Human trafficking occurs in U.S., too


By Camron Owens

Slavery still exists in America, and it’s a major growing business. The human trafficking business was estimated at $44 billion in 2005 and jumped to $150 billion in 2014, according to the International Labor Organization. This is a frightening and disgusting figure, especially because the practice occurs right under our noses.

Human trafficking is considered a form of slavery because it involves using force and fraud to exploit victims for labor or sex. It can include anything from prostitution to those in the stories we read about people who have been locked in basements for years against their will.  

When I think of human trafficking, I often think of less developed countries and dark secretive locations. This is not something I had considered a major problem in the United States until recently. 

Last Friday at All Campus Worship, a once-a-semester service for all Christian students on campus, Nikki Toyama-Szeto, the Senior Director of the International Justice Mission Institute and Prayer in Washington DC, discussed sex trafficking and how vital it is to look for signs of it in America. This is an issue that her organization is concerned with and is seeking to end.

While sex trafficking is even more prevalent in other countries, victims are often transported to the United States on commercial airlines and are forced to work jobs at hotels, massage parlors and restaurants. Often massage parlors serve as fronts for brothels, and many victims live and work out of hotels. Toyama-Szeto even said a restaurant she frequented had gotten busted for human trafficking. This, along with the fact that I could be interacting with such people without knowing it is alarming and heartbreaking.

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Toyama-Szeto explained that identifying those involved in human trafficking is especially difficult because victims blend in with our society. I believe it is important that we read and research human trafficking so that we can better understand and identify it. It is a much larger business than I realized, and those involved are being denied human rights. They are being used and mistreated.

But those being trafficked aren’t always foreign. Eighty-three percent of people forced into prostitution in the United States are actually from the United States. Unfortunately, many victims, especially young ones, are easily targeted through the Internet. Earlier this year, the FBI rescued 168 children in a nationwide operation that targeted child sex traffickers in over 100 U.S. cities.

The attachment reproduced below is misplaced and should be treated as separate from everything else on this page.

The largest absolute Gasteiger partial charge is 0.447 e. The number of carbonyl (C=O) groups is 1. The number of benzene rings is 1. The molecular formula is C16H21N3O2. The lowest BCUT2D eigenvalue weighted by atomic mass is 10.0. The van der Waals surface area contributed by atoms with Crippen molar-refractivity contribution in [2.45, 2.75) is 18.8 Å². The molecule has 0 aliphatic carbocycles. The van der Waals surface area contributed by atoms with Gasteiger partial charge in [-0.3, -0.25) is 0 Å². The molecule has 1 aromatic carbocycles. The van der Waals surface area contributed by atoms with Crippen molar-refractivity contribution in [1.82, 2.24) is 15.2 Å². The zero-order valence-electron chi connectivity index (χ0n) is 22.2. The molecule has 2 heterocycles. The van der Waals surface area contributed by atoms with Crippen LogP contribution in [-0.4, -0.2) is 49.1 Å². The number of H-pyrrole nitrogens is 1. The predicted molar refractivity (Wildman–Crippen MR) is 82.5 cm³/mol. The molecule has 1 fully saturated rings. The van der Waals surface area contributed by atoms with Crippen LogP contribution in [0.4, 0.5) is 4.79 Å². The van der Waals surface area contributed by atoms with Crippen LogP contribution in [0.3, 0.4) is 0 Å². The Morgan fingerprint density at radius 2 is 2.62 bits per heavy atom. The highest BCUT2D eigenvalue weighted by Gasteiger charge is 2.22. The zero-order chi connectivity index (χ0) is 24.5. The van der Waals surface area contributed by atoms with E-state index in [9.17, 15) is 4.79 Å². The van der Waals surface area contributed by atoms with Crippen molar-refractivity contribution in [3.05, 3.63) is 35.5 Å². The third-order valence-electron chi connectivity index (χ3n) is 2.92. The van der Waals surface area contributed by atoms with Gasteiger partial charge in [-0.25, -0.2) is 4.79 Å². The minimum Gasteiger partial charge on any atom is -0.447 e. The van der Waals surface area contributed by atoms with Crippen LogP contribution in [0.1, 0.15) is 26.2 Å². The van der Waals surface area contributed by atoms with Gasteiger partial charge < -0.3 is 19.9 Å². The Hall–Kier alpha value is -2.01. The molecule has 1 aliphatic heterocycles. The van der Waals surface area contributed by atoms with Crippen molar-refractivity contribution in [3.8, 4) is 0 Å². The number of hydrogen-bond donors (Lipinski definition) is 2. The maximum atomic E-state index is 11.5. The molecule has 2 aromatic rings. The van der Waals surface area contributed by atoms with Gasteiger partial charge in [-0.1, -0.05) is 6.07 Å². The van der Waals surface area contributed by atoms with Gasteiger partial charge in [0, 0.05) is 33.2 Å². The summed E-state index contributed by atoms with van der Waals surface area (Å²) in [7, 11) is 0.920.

Because trafficking in our country is widespread but secretive, we should be on the lookout for it. If we are, we can save lives.  

Recently, a woman in Philadelphia was rescued from her detainer, who had held her for years after using MySpace to lure her in when she was 15. Thankfully, the police got involved with the woman and she was able to escape her abuser. This story is an example of why we should be concerned. If we can raise awareness and educate people, we could decrease the amount of stories like these.

Many organizations against human trafficking confirm that stories like these are common. The Internet and social networks are full of people looking to abduct others into human trafficking.

We need to identify these predators and work toward abolishing human trafficking. Human trafficking is a problem that many, including the International Justice Mission, believe can be solved in our lifetime, as long as we start looking for signs and taking action. If we see people in suspicious abusive relationships, we should look into them. The Justice Department suggests that rather than asking direct questions about trafficking, we should ask questions about workplace and living conditions. 

It is also important to encourage businesses to do the same. Companies like Delta Airlines are beginning to train employees to identify signs of trafficking by looking for bruises and wounds on customers, as well as for unusual behavior. Additionally, many hotels are also working with law enforcement to detect odd room bookings and questionable individuals. Since these businesses have hundreds of customers a day, they will better be able to identify irregularities in customer behavior.

The first step in ending human trafficking is identifying it. If we see odd or suspicious behavior, it is important that we tell someone about it. Some red flags for human trafficking include excessive work hours, injuries, and odd relationships with employers. Being on the lookout for human trafficking could save lives. Many activists believe that we should view trafficking in a similar way to terrorism: If you see something, say something.

Camron is a junior in LAS. He can be reached at [email protected].